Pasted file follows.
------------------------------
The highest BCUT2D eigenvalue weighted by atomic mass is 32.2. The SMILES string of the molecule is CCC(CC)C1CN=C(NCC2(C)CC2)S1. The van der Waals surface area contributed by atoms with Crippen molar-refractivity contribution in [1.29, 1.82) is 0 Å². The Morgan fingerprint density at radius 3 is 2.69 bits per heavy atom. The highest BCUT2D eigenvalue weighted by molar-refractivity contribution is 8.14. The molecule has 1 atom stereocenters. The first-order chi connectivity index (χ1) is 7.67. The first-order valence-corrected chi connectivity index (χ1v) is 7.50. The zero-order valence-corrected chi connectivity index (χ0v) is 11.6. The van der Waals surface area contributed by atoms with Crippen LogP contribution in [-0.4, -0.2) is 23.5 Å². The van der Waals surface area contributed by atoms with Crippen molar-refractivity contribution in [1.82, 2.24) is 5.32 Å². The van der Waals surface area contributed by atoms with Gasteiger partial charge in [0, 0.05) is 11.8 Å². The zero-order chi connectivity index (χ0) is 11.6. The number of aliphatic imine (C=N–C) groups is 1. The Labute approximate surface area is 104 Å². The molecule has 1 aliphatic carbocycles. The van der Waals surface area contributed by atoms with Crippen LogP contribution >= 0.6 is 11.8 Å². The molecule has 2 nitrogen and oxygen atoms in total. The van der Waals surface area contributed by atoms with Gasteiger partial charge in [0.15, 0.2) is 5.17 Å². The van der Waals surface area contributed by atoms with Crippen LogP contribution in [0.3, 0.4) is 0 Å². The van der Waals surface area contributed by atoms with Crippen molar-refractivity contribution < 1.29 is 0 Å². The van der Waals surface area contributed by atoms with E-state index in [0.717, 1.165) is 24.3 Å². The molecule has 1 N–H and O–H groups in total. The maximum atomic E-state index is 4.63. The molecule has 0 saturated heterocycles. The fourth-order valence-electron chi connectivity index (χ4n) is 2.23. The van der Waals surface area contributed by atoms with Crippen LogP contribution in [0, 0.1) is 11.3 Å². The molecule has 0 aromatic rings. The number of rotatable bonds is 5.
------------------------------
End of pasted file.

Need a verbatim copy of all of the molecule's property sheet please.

The highest BCUT2D eigenvalue weighted by atomic mass is 32.2. The SMILES string of the molecule is CCC(CC)C1CN=C(NCC2(C)CC2)S1. The van der Waals surface area contributed by atoms with Crippen molar-refractivity contribution in [1.29, 1.82) is 0 Å². The Morgan fingerprint density at radius 3 is 2.69 bits per heavy atom. The highest BCUT2D eigenvalue weighted by molar-refractivity contribution is 8.14. The molecule has 1 atom stereocenters. The first-order chi connectivity index (χ1) is 7.67. The first-order valence-corrected chi connectivity index (χ1v) is 7.50. The zero-order valence-corrected chi connectivity index (χ0v) is 11.6. The van der Waals surface area contributed by atoms with Crippen LogP contribution in [-0.4, -0.2) is 23.5 Å². The van der Waals surface area contributed by atoms with Crippen molar-refractivity contribution in [1.82, 2.24) is 5.32 Å². The van der Waals surface area contributed by atoms with Gasteiger partial charge in [0, 0.05) is 11.8 Å². The zero-order chi connectivity index (χ0) is 11.6. The number of aliphatic imine (C=N–C) groups is 1. The Labute approximate surface area is 104 Å². The molecule has 1 aliphatic carbocycles. The van der Waals surface area contributed by atoms with Crippen LogP contribution >= 0.6 is 11.8 Å². The molecule has 2 nitrogen and oxygen atoms in total. The van der Waals surface area contributed by atoms with Gasteiger partial charge in [0.15, 0.2) is 5.17 Å². The van der Waals surface area contributed by atoms with Crippen LogP contribution in [0.3, 0.4) is 0 Å². The van der Waals surface area contributed by atoms with Crippen molar-refractivity contribution < 1.29 is 0 Å². The van der Waals surface area contributed by atoms with E-state index in [0.717, 1.165) is 24.3 Å². The molecule has 1 N–H and O–H groups in total. The maximum atomic E-state index is 4.63. The molecule has 0 saturated heterocycles. The fourth-order valence-electron chi connectivity index (χ4n) is 2.23. The van der Waals surface area contributed by atoms with Crippen LogP contribution in [0, 0.1) is 11.3 Å². The molecule has 0 aromatic rings. The number of rotatable bonds is 5.